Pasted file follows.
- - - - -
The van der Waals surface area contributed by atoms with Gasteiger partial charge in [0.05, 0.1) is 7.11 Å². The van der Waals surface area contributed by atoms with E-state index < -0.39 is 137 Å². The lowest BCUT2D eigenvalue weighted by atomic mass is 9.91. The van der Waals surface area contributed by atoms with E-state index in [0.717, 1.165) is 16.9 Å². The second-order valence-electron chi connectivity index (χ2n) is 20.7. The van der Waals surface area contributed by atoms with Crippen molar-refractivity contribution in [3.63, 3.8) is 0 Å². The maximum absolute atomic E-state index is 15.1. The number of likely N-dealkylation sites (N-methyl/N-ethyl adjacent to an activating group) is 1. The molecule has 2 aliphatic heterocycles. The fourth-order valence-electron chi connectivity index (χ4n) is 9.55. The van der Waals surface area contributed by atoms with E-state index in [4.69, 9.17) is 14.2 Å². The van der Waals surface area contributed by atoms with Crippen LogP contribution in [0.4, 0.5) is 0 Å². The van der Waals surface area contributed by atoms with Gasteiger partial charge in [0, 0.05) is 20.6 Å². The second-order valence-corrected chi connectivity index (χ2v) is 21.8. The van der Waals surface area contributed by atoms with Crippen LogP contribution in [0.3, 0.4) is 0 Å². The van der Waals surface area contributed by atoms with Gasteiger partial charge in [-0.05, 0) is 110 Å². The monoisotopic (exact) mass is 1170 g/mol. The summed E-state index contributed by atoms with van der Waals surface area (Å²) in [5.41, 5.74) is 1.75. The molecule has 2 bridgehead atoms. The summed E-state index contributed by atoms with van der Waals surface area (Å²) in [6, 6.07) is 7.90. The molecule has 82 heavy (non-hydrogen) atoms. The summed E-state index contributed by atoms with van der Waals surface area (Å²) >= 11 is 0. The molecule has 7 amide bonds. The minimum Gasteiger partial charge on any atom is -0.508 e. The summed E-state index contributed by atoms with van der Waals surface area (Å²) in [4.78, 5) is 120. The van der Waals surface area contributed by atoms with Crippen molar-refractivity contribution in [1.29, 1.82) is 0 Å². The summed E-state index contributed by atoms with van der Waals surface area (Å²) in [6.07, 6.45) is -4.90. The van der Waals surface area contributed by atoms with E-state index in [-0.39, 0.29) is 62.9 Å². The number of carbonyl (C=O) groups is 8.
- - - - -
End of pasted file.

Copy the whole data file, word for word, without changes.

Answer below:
The van der Waals surface area contributed by atoms with Gasteiger partial charge in [0.05, 0.1) is 7.11 Å². The van der Waals surface area contributed by atoms with E-state index < -0.39 is 137 Å². The lowest BCUT2D eigenvalue weighted by atomic mass is 9.91. The van der Waals surface area contributed by atoms with E-state index in [0.717, 1.165) is 16.9 Å². The second-order valence-electron chi connectivity index (χ2n) is 20.7. The van der Waals surface area contributed by atoms with Crippen molar-refractivity contribution in [3.63, 3.8) is 0 Å². The maximum absolute atomic E-state index is 15.1. The number of likely N-dealkylation sites (N-methyl/N-ethyl adjacent to an activating group) is 1. The molecule has 2 aliphatic heterocycles. The fourth-order valence-electron chi connectivity index (χ4n) is 9.55. The van der Waals surface area contributed by atoms with E-state index in [4.69, 9.17) is 14.2 Å². The van der Waals surface area contributed by atoms with Crippen LogP contribution in [0.4, 0.5) is 0 Å². The van der Waals surface area contributed by atoms with Gasteiger partial charge in [0, 0.05) is 20.6 Å². The second-order valence-corrected chi connectivity index (χ2v) is 21.8. The van der Waals surface area contributed by atoms with Crippen LogP contribution in [0.3, 0.4) is 0 Å². The van der Waals surface area contributed by atoms with Gasteiger partial charge in [-0.05, 0) is 110 Å². The monoisotopic (exact) mass is 1170 g/mol. The summed E-state index contributed by atoms with van der Waals surface area (Å²) in [5.41, 5.74) is 1.75. The molecule has 2 bridgehead atoms. The summed E-state index contributed by atoms with van der Waals surface area (Å²) in [6, 6.07) is 7.90. The molecule has 82 heavy (non-hydrogen) atoms. The summed E-state index contributed by atoms with van der Waals surface area (Å²) >= 11 is 0. The molecule has 7 amide bonds. The minimum Gasteiger partial charge on any atom is -0.508 e. The summed E-state index contributed by atoms with van der Waals surface area (Å²) in [4.78, 5) is 120. The van der Waals surface area contributed by atoms with Crippen molar-refractivity contribution in [1.29, 1.82) is 0 Å². The summed E-state index contributed by atoms with van der Waals surface area (Å²) in [6.07, 6.45) is -4.90. The van der Waals surface area contributed by atoms with E-state index in [-0.39, 0.29) is 62.9 Å². The number of carbonyl (C=O) groups is 8.